Keywords: Climate Change, Kamala Harris, Urgency, Infrastructure Plan
As a legal battle plays out in the courts, the Biden administration has asked the U.S. Supreme Court to block a Texas law that bans most abortions in the state.
The Justice Department asked the high court Monday to reverse a decision by an appeals court that allows the law to remain in effect while litigation over the policy continues.
The Republican-backed law bans abortions once cardiac activity has been detected in an embryo, which typically occurs at six weeks, a point when some women are not aware they are pregnant.
The law also allows members of the public to sue people who may have facilitated an abortion after six weeks.
The Supreme Court has already ruled on the issue once before in a lawsuit filed by abortion providers. In a 5-4 vote last month, the court allowed the law to remain in effect as the legal battle over it continues.
The Supreme Court, however, has not yet ruled on the constitutionally of the Texas law.
The high court became more conservative under former President Donald Trump, who appointed three justices to the nine-seat bench. Conservatives now hold a 6-3 majority.
The court's handling of the abortion issue is being closely watched since it allowed the restrictive Texas law to take effect last month. Later in September, the court announced it would hear arguments in December in a case that directly challenges Roe v. Wade, the decades-old ruling that gives women the right to an abortion.
The court scheduled oral arguments for December 1 to hear a case concerning a Mississippi state law that bans abortions after 15 weeks of pregnancy.
The case asks justices to overturn Roe v. Wade, the 1973 Supreme Court decision that allows women to have abortions in most circumstances. Roe v. Wade establishes a woman's constitutional right to an abortion before a fetus is viable, typically around 24 weeks of pregnancy.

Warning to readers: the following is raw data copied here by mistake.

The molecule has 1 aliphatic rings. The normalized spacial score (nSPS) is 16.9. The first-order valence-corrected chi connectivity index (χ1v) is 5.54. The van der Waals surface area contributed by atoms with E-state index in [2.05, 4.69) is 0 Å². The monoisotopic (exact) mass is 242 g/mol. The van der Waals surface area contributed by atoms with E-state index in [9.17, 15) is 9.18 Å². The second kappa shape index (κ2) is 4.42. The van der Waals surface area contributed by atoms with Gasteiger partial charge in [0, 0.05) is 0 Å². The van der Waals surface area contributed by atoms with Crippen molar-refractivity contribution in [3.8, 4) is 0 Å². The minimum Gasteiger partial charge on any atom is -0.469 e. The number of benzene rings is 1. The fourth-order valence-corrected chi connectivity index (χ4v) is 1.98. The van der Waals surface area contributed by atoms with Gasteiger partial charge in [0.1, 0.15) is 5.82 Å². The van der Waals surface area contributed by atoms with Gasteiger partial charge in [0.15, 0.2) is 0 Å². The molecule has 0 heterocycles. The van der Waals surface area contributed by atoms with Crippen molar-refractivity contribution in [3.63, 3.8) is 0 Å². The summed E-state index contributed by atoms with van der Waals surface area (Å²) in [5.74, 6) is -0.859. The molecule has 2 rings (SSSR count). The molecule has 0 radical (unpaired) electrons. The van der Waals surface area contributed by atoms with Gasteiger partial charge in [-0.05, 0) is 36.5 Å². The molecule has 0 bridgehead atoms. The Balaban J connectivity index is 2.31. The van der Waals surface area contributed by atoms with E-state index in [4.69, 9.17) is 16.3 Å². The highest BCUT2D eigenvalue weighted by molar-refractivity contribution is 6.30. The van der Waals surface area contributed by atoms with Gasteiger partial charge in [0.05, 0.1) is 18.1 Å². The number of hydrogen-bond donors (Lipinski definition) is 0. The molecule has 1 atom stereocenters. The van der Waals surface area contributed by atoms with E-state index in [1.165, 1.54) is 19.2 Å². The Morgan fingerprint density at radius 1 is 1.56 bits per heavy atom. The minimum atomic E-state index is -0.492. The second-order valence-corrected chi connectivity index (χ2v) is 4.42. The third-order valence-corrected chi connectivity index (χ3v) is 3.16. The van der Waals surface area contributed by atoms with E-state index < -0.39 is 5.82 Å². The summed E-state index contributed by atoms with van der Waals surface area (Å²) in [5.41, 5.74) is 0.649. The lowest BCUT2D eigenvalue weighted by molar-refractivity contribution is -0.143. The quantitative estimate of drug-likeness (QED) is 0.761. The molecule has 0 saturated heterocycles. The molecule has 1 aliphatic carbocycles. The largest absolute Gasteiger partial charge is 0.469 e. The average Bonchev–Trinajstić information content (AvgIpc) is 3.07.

The court's latest actions have fueled speculation that a majority of the justices could be inclined to formally curtail abortion rights.
A poll released by Monmouth University last month found that 62% of Americans believe abortion should either always be legal or be legal with some limitations. Twenty-four percent said it should be illegal except in rare circumstances such as rape, while 11% said it should always be illegal. (VOA/RN)
Keywords: Abortion Law, Texas, Biden Administration
The Olympic Flame that will be burning for the Beijing 2022 Winter Games was ignited on Monday at the birthplace of the Games in Ancient Olympia, Greece. During the traditional ceremony, actress Xanthi Georgiou in the role of an ancient Greek High Priestess used a concave mirror to focus the sun's rays and light a torch before the 2,500-year-old Temple of Hera, a goddess in ancient Greek mythology.
At the end of the ceremony, the High Priestess handed over the flame to the first torchbearer, Greek skier Ioannis Antoniou, inside the stadium which hosted the first Games centuries ago. A total of three torchbearers will relay the torch in Ancient Olympia. Former Chinese short track speed skating athlete Li Jiajun was the second runner, reports Xinhua.
Following a short symbolic torch relay, the flame will be transferred to Athens to be passed over on Tuesday to the organizers of Beijing 2022. The XXIV Winter Olympics will take place from February 4 to 20, 2022, followed by the Paralympics Winter Games. (IANS/ MBI)
Keywords: ancient, olympics,torchbearers,chinese,beijing,olympia,ceremony,winter